5. 4 out of 5

    Kaan

    çok mikro bir zaman dönemini anlatıyor, elbette önemli ama o dönem hakkında daha fazla bilgi lazım önce.

  6. 5 out of 5

    R Reddebrek

    A first hand account of the upheaval in the German states during 1848-49. Its an interesting and document whose article structure helps keep the information manageable. Unfortunately its also Engels at his worst. The man was a German nationalist and pretty outspoken about it at times. Sadly Germany in 1848 makes this pretty explicit, he digresses from the narrative of the revolution at times to advocate a centralised German nation "One and indivisible" and urging for the expansion of its borders A first hand account of the upheaval in the German states during 1848-49. Its an interesting and document whose article structure helps keep the information manageable. Unfortunately its also Engels at his worst. The man was a German nationalist and pretty outspoken about it at times. Sadly Germany in 1848 makes this pretty explicit, he digresses from the narrative of the revolution at times to advocate a centralised German nation "One and indivisible" and urging for the expansion of its borders and the Germanisation of its none German minorities. It gets worse towards the end of the book, multiple chapters are dedicated entirely to this line of thought to the point where he predicts in gloating terms the eradication of the Czechs and Balkan Slavic peoples and culture and that Bohemia can only exist as a German province. The treatment of Slavs in this book is honestly quite racist, it scapegoats them a lot. To exacerbate the issue, Engels isn't just revealing personal bigotry, he's tying his extreme contempt for Slavic peoples to his entire framework and belief in stages of development.

  7. 4 out of 5

    Geoff Sebesta

    The German uprisings of 1848 had a direct effect on the American Civil War, especially in Texas*, and I've always been curious about Marx, so I read this. Pretty good! The guy has a fair eye for reducing political complexity to the simplest possible terms, and he does a great job of sounding like he knows what he's talking about. My knowledge of the internal machinations of the Congress of Vienna in 1848 is measured in single digits on the Kelvin scale, so what do I know. But I enjoyed the heck o The German uprisings of 1848 had a direct effect on the American Civil War, especially in Texas*, and I've always been curious about Marx, so I read this. Pretty good! The guy has a fair eye for reducing political complexity to the simplest possible terms, and he does a great job of sounding like he knows what he's talking about. My knowledge of the internal machinations of the Congress of Vienna in 1848 is measured in single digits on the Kelvin scale, so what do I know. But I enjoyed the heck out of this book. *Because it's why there are so many Germans in Texas.

  8. 4 out of 5

    John Hatley

    This is another remarkable book by a remarkable man; fascinating reading for history fans and especially interesting for a deeper understanding of the 1848 revolution in Germany.

  9. 5 out of 5

    Sean

    One of several gems from this work: "Now, insurrection is an art quite as much as war or any other, and subject to certain rules of proceeding, which, when neglected, will produce the ruin of the party neglecting them. Those rules, logical deductions from the nature of the parties and the circumstances one has to deal with in such a case, are so plain and simple that the short experience of 1848 had made the Germans pretty well acquainted with them. Firstly, never play with insurrection unless yo One of several gems from this work: "Now, insurrection is an art quite as much as war or any other, and subject to certain rules of proceeding, which, when neglected, will produce the ruin of the party neglecting them. Those rules, logical deductions from the nature of the parties and the circumstances one has to deal with in such a case, are so plain and simple that the short experience of 1848 had made the Germans pretty well acquainted with them. Firstly, never play with insurrection unless you are fully prepared to face the consequences of your play. Insurrection is a calculus with very indefinite magnitudes, the value of which may change every day; the forces opposed to you have all the advantage of organization, discipline, and habitual authority: unless you bring strong odds against them you are defeated and ruined. Secondly, the insurrectionary career once entered upon, act with the greatest determination, and on the offensive. The defensive is the death of every armed rising; it is lost before it measures itself with its enemies. Surprise your antagonists while their forces are scattering, prepare new successes, however small, but daily; keep up the moral ascendancy which the first successful rising has given to you; rally those vacillating elements to your side which always follow the strongest impulse, and which always look out for the safer side; force your enemies to a retreat before they can collect their strength against you; in the words of Danton, the greatest master of revolutionary policy yet known, de l'audace, de l'audace, encore de l'audace!"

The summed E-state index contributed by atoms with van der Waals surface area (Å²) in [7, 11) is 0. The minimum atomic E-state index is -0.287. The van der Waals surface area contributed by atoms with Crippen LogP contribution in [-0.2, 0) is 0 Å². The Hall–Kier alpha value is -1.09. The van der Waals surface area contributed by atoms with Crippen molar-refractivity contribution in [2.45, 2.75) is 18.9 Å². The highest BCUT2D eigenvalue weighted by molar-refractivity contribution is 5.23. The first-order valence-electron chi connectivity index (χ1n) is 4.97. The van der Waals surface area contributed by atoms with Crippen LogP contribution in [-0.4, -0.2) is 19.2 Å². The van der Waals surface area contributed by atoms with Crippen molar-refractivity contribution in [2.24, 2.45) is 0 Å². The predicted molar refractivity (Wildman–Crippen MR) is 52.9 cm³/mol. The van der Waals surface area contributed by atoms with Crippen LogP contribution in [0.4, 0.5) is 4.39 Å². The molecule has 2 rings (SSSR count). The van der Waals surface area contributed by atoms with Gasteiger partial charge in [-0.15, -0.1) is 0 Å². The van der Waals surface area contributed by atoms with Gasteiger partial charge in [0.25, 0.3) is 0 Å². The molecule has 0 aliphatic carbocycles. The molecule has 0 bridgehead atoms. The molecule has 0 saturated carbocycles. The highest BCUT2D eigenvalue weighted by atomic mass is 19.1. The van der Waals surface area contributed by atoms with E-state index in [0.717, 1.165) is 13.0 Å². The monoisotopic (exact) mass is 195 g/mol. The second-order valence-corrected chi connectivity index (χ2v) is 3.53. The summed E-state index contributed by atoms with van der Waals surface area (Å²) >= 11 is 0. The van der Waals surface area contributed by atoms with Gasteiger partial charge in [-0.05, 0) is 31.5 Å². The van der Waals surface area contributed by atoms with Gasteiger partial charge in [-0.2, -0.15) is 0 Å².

10. 4 out of 5

    Azriel Rose

    If the title leads you to believe this book is about revolution IN GENERAL, be warned that it is an analytical examination of the revolutionary period in Germany during a specific time, detailing the doings of all the political parties that were involved, and how those doings affected the historical course of events. As usual, Marx demonstrates his points in this analysis with a mastery of dialectical thought. This is more of a historical work than a theoretical one.

  11. 4 out of 5

    Brandon Istenes

    3.5 stars. 5 stars for glorious and continuous dunks on the Frankfurt Assembly. -1.5 stars for racist dunks on Slavs.

  12. 5 out of 5

    David Adams

    A great work of historical materialism on the 1848 Revolutions, although the text is here misattributed to Marx when it is widely recognized to have been written by Engels and edited by Marx.

  13. 5 out of 5

    Alicia Fox

    What a writer!

  14. 4 out of 5

    Bsunda12

    this is a good book from a phenomenal person, karl max criticize everyone (how society and government make their country not even better), but i read use indonesian language and the translator is really bad, make me think twice before understand the meaning and you need to know about germany revolution before read this (unlucky, i dont even know what's happening in germany).

  15. 5 out of 5

    Marts (Thinker)

    A series of essays/reflections on Germany and other German states during 1848, focusing on the impact of revolution on varied classes and ethnicities at the time...

  16. 5 out of 5

    Martin Willoughby

    Inetersting piece of history.

  17. 5 out of 5

    Nuno Neves

  18. 5 out of 5

    Tasha-Lee

  19. 4 out of 5

    Guilherme Schievelbein

  20. 5 out of 5

    Andrew Noselli

  21. 4 out of 5

    Harmony Pafford

  22. 4 out of 5

    Sam Pennypacker

  23. 5 out of 5

    Mark

  24. 4 out of 5

    Amiri Barksdale

  25. 5 out of 5

    Abir Majumder

  26. 4 out of 5

    Sankara

  27. 5 out of 5

    Carlos

  28. 5 out of 5

    Cinta Buku

  29. 4 out of 5

    Tim

  30. 5 out of 5

    Ben